The field of ABA is relatively new. The landmark study often cited as the first to establish the effectiveness of ABA in autistic children was published in 1987. (Lovaas, Behavioral Treatment and Normal Educational and Intellectual Functioning in Young Autistic Children, (1987) 55 J. Consulting Clinical Psychol. 3.) The BACB, a private organization established to grant national credentials to ABA professionals (not front-line providers), was established in 1998. (<http://www.bacb.com/index.php?page=1> [as of April 23, 2014].) When health plan members first sought coverage for ABA, plan denials were upheld on the basis that ABA was experimental. Independent medical review[3] panels did not uniformly recognize ABA as a medically necessary treatment until 2007.

The BACB has three levels of certification: (1) Board Certified Behavior Analyst (requires a Master’s degree in a related field, 225 hours of graduate coursework in behavior analysis, substantial supervised experience, and passing an examination); (2) Board Certified Behavior Assistant Analyst (requires a Bachelor’s degree, 135 hours undergraduate or graduate coursework in behavior analysis, a lesser amount of supervised experience, and passing an examination); and (3) Board Certified Behavior Analyst-Doctoral (requires a Board Certified Behavior Analyst certification and a doctorate degree in a related field).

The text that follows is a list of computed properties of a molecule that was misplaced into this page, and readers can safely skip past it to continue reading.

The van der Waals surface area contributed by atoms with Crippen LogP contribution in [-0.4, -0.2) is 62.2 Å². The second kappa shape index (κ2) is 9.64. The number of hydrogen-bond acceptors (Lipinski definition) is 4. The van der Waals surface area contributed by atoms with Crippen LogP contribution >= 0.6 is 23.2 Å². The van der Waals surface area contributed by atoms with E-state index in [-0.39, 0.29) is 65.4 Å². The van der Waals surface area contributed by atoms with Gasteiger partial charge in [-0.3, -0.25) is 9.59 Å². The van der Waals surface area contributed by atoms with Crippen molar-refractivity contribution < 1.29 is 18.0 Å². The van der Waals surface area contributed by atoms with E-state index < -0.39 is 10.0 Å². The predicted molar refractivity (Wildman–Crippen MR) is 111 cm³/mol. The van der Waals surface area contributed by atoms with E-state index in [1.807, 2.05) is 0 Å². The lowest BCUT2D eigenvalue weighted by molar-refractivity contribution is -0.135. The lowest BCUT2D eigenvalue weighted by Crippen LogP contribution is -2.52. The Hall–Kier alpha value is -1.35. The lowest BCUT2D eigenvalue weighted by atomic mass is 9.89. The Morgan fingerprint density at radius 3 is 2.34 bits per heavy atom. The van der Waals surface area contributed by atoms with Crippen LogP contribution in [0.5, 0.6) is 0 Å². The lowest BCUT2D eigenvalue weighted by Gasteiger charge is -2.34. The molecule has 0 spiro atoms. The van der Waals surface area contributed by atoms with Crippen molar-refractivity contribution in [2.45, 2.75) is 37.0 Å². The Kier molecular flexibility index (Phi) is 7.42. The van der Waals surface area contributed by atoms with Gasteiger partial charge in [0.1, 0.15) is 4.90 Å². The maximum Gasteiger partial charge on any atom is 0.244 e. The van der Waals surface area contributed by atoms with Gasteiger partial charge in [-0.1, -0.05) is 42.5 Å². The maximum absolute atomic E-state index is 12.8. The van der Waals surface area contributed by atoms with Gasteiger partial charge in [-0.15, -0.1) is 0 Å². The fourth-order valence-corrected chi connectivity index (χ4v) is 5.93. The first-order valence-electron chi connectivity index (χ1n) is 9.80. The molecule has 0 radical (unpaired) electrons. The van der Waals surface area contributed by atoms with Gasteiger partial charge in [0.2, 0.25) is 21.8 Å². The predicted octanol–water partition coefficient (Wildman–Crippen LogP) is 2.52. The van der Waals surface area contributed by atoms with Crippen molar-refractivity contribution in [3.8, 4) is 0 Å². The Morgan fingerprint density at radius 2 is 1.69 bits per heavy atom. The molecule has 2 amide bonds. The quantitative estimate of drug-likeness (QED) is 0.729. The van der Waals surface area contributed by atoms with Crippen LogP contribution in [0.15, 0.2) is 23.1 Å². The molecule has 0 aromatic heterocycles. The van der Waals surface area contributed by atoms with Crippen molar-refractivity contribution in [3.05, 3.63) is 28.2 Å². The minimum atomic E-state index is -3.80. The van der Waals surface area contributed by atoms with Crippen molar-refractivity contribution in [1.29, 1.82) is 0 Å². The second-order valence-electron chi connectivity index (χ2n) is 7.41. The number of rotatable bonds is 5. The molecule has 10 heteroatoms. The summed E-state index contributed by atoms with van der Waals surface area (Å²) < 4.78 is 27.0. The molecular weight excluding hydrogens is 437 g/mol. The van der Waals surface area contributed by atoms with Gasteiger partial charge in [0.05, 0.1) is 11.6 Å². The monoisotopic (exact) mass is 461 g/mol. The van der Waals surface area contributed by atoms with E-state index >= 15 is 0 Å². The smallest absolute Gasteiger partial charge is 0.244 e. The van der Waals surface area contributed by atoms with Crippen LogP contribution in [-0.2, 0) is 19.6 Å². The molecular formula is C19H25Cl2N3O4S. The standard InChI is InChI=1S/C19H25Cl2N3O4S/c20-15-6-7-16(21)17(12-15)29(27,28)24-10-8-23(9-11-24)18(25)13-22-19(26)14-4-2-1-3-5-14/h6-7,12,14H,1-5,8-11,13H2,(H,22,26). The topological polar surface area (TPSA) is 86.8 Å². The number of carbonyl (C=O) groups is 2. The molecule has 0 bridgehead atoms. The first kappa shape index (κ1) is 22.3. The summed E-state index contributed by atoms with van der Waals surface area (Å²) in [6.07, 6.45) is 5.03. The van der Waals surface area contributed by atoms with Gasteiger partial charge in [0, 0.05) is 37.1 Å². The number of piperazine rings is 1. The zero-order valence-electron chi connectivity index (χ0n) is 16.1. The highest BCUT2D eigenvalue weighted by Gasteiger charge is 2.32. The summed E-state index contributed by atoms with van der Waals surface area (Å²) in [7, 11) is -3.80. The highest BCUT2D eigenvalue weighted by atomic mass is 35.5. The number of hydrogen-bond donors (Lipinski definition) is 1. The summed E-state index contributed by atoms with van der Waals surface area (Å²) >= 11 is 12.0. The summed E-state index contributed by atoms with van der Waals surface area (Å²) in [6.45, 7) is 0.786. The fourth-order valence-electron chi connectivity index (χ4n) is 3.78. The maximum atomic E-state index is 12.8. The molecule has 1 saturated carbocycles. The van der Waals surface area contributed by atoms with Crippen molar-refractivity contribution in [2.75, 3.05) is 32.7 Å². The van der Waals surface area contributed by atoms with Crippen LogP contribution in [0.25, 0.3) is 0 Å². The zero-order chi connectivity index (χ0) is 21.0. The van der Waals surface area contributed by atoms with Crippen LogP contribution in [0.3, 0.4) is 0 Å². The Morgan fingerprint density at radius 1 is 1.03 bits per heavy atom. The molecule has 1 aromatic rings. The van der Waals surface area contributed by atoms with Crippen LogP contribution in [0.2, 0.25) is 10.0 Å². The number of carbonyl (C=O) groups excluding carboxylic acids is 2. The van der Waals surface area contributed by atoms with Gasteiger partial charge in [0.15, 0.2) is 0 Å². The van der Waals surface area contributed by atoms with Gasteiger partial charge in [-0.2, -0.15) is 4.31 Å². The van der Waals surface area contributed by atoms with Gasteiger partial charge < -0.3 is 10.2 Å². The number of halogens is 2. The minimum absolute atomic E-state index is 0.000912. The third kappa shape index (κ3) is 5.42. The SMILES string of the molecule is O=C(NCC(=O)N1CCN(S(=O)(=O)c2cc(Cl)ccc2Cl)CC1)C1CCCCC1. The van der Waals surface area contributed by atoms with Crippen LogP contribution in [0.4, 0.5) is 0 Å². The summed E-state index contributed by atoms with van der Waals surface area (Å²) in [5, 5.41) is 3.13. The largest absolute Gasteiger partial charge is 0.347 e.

2. The Knox-Keene Act and Mental Health Parity Act

In 1975, the Legislature enacted the Knox-Keene Health Care Service Plan Act of 1975, informally known as the Knox Keene Act (Knox Keene). (Health & Saf. Code, § 1340 et seq.) Under Knox-Keene, DMHC “has charge of the execution of the laws of this state relating to health care service plans and the health care service plan business including, but not limited to, those laws directing the department to ensure that health care service plans provide enrollees with access to quality health care services and protect and promote the interests of enrollees.” (Health & Saf. Code, § 1341, subd. (a).)

Knox Keene directs plans to provide all “basic health care services” to their subscribers and enrollees. (Health & Saf. Code, § 1367, subd. (i).)

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Basic health care services are defined to include: physician services; hospital inpatient services; diagnostic laboratory services; home health services; and preventive health services. (Health & Saf. Code, § 1345, subd. (b).) DMHC’s director is authorized to define the scope of required basic health care services. (Health & Saf. Code, § 1367, subd. (i).) By regulation, home health services (as part of basic health care services) are defined to include “where medically appropriate, health services provided at the home of an enrollee as prescribed or directed by a physician.... ” (Cal. Code Regs., tit. 28, § 1300.67, subd. (e).) The parties agree that ABA can constitute a home health service; the dispute in this case concerns the identity of the proper ABA provider.